Enjoy the experience!

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Thank you. I have a big feeling that’s exactly how it will go. You know me well. I didn’t know if we were allowed to bring a notebook with us but thought it wasn’t a big issue to ask since I can just tuck it away just in case they say no. I was looking up hindrances this morning, that and the four defilements-greed, aversion, hatred, and delusion. I collect all of this information but applying it is ever so slow. We have mountains out this way. I hope its deep in the woods where you can see them. I’d probably be outside most of the time if not tired from the work they said they’d give us.

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Hi @Carlita,

This was a one week retreat with lay teachers at a facility beside the mountains run by a church group. There is native forest (“Bush” in Australasian…) on one side, and farms over the road.

I have also done a number of retreats at my local Thai Monastery. I think doing a weekend for a start is a good idea. You should be fine, but it takes time to get used to the Monastery environment (e.g. not eating after noon) as well at the retreat process, so a short stay gives you a taste that you can process for next time, when it will feel much more familiar.

It’s hard to give more advice without knowing whether you’ve spent some time visiting previously and what the teachers are going to do, and what the expectations are. When I do a retreat at the Monastery I attend the morning and evening chanting, and chat with one of the monks a little after the evening chanting, but otherwise set my own pace. But if you are new to it, you might benefit from more imposed structure.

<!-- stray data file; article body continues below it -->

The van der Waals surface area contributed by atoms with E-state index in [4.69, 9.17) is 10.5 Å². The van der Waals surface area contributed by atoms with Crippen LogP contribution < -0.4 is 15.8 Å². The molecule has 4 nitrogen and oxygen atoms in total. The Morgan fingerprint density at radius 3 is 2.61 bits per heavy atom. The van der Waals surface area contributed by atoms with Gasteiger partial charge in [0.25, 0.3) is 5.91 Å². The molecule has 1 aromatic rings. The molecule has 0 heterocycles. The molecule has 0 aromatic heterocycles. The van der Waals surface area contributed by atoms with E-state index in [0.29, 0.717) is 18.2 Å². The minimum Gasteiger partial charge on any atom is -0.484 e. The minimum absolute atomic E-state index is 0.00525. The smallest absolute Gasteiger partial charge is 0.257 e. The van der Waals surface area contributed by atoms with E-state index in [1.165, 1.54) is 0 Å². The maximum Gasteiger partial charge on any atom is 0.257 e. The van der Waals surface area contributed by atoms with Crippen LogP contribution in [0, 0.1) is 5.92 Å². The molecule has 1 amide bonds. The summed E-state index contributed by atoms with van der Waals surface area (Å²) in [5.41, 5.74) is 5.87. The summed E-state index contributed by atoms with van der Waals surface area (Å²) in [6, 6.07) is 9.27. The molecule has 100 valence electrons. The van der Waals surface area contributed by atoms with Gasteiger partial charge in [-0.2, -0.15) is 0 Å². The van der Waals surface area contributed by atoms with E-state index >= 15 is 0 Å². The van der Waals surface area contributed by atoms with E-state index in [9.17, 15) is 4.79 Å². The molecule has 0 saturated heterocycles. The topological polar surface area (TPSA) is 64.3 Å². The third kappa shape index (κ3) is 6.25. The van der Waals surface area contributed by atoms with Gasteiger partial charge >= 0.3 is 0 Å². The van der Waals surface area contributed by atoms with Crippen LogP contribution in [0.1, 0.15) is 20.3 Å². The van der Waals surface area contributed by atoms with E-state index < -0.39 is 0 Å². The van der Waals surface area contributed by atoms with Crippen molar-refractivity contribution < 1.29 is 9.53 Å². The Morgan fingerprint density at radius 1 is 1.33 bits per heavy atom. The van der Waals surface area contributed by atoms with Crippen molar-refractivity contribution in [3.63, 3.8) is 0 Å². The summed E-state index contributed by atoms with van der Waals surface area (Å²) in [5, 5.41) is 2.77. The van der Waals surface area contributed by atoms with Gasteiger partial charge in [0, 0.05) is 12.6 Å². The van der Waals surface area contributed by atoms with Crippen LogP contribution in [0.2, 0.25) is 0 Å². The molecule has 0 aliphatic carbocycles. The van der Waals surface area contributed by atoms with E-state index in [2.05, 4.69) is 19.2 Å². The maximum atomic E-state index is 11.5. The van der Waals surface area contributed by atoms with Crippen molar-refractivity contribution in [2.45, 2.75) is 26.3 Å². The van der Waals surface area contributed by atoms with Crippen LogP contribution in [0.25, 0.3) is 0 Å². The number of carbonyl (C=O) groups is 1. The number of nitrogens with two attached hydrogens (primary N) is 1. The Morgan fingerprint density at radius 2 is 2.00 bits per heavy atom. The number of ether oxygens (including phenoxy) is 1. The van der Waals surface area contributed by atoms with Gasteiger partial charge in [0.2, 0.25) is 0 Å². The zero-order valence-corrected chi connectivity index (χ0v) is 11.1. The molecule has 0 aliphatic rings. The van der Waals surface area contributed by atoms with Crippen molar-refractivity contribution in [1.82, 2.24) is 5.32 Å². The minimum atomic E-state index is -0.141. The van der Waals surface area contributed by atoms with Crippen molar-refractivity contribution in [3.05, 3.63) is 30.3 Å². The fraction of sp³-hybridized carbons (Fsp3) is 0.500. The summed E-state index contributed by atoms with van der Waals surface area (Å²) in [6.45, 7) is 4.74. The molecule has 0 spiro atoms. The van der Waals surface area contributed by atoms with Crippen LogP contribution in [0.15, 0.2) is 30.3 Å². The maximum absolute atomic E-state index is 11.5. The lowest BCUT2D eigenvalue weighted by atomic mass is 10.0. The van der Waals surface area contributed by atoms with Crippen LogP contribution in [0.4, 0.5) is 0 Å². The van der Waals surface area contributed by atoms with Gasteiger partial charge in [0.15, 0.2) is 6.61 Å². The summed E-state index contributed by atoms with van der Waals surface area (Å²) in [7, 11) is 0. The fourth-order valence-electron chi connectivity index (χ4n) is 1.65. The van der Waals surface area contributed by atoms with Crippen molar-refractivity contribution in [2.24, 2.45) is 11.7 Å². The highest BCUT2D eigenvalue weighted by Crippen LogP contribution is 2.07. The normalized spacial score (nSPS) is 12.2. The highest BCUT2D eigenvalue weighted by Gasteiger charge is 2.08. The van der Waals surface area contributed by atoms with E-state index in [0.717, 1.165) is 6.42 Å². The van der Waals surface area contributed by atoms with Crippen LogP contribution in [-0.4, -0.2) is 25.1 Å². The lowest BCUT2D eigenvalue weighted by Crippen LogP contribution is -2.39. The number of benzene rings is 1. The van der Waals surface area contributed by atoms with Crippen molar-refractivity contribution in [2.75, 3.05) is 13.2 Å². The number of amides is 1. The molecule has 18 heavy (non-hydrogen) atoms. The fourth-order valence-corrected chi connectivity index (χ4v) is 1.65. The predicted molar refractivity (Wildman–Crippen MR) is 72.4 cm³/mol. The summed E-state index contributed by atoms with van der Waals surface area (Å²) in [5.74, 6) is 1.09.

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" "[1] Breathing in long, he discerns, ‘I am breathing in long’; or breathing out long, he discerns, ‘I am breathing out long.’ [2] Or breathing in short, he discerns, ‘I am breathing in short’; or breathing out short, he discerns, ‘I am breathing out short.’ [3] He trains himself, ‘I will breathe in sensitive to the entire body.’[2] He trains himself, ‘I will breathe out sensitive to the entire body.’ [4] He trains himself, ‘I will breathe in calming bodily fabrication.’[3] He trains himself, ‘I will breathe out calming bodily fabrication.’—MN 118

Here is audio describing the third step, beginning at 7.23:

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Pack earplugs. Some people snore.

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There were large dormitories at one retreat centre I used to attend, and quite a lot of snorers. They seemed to do shifts throughout the night, one starting as one stopped. Not a good place for a light sleeper like myself. :laughing:

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Setting your own pace is good advice. On longer retreats I would sometimes skip the afternoon meditation and go for a long walk instead. Truancy! :yum:

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Hey Carlita,

Just remember, everyone there wants you to be happy! Enjoy the love, and have a great time.

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Oh goodness. I’ll definitely bring earplugs.

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Sad news. I can’t stay overnight because the abbot feels my seizures are medical emergencies when they’re not. I know many people are afraid when they hear that word. I had to put it down on the application. I can’t go there for a day since I’m coming out of state. The travel isn’t worth it.

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There’s another monetary but it’s also about a four hour ride without traffic. I wonder if they’d say the same thing.